Djinn, image source Pinterest

The origin of Djinns are thought to date back to the pre-Islamic era (called “Jahiliyah” or “Ignorance” in Arabic) in what is now known as Syria, though they were later adopted by Islam due to the numerous mentions they have in the Quran. The book describes them as beings made of fire, just like Iblis (or Shaytan, Satan), and are able to see humans without being seen by them, allowing for their favorite activity, possessing the bodies of the unwary.
If a person gets possessed they would become unstable and commit violent acts, and they no longer can stand the Quran. When an exorcist starts his work, the sufferer will begin to shake violently and start screaming loudly, with the exorcist being forced to hold the possessed person down. A sign that the exorcism was successful and that the Djinn has left the body is the flow of blood from the toe of the possessed.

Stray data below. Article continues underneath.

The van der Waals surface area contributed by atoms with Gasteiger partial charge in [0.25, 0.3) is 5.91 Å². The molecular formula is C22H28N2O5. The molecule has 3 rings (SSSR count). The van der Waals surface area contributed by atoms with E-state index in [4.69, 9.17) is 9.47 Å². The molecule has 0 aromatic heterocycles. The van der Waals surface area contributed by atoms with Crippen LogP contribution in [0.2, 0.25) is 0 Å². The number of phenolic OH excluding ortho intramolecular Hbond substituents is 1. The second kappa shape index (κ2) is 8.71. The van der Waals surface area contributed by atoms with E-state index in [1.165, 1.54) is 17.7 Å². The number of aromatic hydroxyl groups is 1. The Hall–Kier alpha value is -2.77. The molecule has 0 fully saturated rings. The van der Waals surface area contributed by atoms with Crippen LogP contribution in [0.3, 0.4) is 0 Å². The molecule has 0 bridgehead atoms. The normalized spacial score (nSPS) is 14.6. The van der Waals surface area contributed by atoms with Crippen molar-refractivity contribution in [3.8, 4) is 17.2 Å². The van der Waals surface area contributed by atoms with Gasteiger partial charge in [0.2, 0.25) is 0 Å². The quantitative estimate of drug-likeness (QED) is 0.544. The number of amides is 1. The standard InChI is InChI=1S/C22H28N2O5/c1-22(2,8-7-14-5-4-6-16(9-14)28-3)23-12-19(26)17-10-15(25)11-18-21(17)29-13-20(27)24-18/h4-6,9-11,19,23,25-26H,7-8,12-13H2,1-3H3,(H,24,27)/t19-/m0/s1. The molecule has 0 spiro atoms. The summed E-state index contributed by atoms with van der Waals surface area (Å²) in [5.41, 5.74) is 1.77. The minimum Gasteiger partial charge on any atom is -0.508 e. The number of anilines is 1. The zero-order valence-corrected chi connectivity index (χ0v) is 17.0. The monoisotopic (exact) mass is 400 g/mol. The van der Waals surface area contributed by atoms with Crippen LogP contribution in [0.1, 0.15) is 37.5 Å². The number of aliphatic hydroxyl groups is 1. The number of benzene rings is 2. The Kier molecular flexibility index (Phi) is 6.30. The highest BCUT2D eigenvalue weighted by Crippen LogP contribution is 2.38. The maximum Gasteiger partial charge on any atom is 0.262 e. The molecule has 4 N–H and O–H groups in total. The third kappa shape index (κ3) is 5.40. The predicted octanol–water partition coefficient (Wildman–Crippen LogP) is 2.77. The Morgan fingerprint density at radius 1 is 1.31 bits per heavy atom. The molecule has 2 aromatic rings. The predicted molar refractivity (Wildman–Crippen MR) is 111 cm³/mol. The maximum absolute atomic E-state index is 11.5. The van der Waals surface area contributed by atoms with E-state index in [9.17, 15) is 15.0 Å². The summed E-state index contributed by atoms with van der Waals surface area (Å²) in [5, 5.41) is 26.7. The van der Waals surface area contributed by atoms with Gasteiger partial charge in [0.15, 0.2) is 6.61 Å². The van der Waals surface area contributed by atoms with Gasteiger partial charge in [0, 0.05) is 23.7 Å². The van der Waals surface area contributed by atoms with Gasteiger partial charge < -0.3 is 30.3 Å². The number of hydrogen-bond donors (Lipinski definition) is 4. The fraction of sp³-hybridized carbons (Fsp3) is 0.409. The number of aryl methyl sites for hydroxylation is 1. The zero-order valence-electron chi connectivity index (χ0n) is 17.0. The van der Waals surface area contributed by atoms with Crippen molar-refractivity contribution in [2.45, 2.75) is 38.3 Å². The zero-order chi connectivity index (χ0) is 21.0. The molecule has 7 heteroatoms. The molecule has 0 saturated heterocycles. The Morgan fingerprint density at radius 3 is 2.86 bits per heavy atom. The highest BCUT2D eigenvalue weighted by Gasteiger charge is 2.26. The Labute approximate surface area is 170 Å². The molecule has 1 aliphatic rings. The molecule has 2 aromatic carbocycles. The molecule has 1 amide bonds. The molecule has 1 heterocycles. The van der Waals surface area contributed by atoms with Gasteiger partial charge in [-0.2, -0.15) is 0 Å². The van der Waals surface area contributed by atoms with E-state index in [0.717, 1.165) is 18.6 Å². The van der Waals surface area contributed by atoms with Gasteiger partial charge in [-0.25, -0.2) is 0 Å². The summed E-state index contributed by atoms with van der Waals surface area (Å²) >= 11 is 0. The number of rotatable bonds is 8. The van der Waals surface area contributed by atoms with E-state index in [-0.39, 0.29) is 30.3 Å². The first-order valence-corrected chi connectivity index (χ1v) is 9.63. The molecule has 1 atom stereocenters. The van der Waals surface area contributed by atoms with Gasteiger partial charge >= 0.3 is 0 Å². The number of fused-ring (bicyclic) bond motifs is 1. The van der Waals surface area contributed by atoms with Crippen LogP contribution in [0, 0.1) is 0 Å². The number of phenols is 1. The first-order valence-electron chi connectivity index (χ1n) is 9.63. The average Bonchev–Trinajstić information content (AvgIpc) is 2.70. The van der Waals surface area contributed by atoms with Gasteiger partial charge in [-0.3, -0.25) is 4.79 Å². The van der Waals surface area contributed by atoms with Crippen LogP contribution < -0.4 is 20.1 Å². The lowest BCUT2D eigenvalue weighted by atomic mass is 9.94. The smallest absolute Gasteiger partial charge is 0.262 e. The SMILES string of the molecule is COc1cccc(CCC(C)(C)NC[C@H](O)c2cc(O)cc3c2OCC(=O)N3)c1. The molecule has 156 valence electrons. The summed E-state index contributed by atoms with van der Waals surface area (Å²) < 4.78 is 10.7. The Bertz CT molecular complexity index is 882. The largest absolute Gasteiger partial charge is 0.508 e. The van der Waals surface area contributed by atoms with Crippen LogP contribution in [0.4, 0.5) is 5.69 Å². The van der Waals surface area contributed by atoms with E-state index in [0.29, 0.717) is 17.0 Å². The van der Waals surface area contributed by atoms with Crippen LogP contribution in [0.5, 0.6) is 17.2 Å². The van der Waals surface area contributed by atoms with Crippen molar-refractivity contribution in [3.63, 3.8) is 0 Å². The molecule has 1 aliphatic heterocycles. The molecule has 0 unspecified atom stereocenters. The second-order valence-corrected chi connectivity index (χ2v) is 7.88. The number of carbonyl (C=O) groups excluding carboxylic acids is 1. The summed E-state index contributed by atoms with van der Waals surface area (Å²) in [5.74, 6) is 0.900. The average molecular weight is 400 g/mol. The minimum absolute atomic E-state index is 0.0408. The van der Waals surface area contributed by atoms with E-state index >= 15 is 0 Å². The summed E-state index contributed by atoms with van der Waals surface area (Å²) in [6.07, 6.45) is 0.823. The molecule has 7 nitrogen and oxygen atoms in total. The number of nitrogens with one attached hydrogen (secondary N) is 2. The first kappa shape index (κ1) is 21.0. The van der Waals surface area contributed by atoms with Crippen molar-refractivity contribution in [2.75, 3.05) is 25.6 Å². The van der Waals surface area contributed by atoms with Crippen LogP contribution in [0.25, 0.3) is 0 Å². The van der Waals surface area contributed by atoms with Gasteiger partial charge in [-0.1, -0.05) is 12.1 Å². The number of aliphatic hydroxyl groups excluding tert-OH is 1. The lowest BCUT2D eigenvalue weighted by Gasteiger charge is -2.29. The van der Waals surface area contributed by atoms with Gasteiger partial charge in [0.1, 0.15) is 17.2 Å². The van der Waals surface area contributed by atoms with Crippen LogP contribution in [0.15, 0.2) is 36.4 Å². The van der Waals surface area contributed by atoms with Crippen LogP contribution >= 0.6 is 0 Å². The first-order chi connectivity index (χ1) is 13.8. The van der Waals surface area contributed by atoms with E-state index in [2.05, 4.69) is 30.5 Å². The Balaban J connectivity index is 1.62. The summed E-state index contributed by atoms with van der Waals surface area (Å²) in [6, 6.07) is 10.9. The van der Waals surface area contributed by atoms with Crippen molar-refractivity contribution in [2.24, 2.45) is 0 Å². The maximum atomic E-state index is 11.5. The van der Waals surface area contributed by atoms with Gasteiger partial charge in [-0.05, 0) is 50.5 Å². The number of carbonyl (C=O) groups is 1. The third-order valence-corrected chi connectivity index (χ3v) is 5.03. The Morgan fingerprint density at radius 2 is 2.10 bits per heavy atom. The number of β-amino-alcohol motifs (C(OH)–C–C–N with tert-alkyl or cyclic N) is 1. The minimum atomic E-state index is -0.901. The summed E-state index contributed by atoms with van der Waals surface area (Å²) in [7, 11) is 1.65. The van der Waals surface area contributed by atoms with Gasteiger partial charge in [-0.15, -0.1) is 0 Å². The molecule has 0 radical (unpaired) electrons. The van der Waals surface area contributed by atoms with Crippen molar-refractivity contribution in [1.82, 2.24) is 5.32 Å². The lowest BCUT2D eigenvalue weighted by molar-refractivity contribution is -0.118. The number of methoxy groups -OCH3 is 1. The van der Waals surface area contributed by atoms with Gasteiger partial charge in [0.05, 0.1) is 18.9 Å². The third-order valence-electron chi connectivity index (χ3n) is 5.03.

These mystical creatures continue to define Tunisian superstitions. They guide norms and behaviors towards religion, family and ordinary life. Every story carries an important message we can learn from.

Prior to working as a journalist, Inel worked as a computer programmer. Inel is fluent in English, French, and Arabic. He writes mainly about freedoms, liberties, and minorities' rights in post revolution Tunisia. He currently blogs about films in French and writes metal reviews.

  • roberto di camerino

    Obbitha is no other than Chupacabra, both in Mexico and South West US. The belief that “IT ” sucks cattle blood and carves their eyes is widespread among Lationos and Chicanos.

  • BooBooBaby